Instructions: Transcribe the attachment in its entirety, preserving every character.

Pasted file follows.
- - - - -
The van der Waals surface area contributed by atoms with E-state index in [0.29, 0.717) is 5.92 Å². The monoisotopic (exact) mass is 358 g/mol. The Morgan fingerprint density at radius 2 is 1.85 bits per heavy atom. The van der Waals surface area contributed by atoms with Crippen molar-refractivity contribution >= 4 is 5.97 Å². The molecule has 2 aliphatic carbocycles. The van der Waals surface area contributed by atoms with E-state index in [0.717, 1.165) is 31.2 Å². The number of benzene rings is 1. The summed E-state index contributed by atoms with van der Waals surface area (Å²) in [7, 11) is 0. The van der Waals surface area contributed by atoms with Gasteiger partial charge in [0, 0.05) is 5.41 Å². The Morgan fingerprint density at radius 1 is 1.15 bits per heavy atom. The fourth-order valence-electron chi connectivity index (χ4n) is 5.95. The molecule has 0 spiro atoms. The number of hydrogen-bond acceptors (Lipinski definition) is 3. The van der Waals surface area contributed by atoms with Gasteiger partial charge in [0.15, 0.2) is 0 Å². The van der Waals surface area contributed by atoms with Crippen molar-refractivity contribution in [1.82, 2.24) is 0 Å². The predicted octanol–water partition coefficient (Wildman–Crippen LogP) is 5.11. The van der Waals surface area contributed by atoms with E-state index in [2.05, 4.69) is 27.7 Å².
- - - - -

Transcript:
The van der Waals surface area contributed by atoms with E-state index in [0.29, 0.717) is 5.92 Å². The monoisotopic (exact) mass is 358 g/mol. The Morgan fingerprint density at radius 2 is 1.85 bits per heavy atom. The van der Waals surface area contributed by atoms with Crippen molar-refractivity contribution >= 4 is 5.97 Å². The molecule has 2 aliphatic carbocycles. The van der Waals surface area contributed by atoms with E-state index in [0.717, 1.165) is 31.2 Å². The number of benzene rings is 1. The summed E-state index contributed by atoms with van der Waals surface area (Å²) in [7, 11) is 0. The van der Waals surface area contributed by atoms with Gasteiger partial charge in [0, 0.05) is 5.41 Å². The Morgan fingerprint density at radius 1 is 1.15 bits per heavy atom. The fourth-order valence-electron chi connectivity index (χ4n) is 5.95. The molecule has 0 spiro atoms. The number of hydrogen-bond acceptors (Lipinski definition) is 3. The van der Waals surface area contributed by atoms with Gasteiger partial charge in [0.15, 0.2) is 0 Å². The van der Waals surface area contributed by atoms with Crippen molar-refractivity contribution in [1.82, 2.24) is 0 Å². The predicted octanol–water partition coefficient (Wildman–Crippen LogP) is 5.11. The van der Waals surface area contributed by atoms with E-state index in [2.05, 4.69) is 27.7 Å².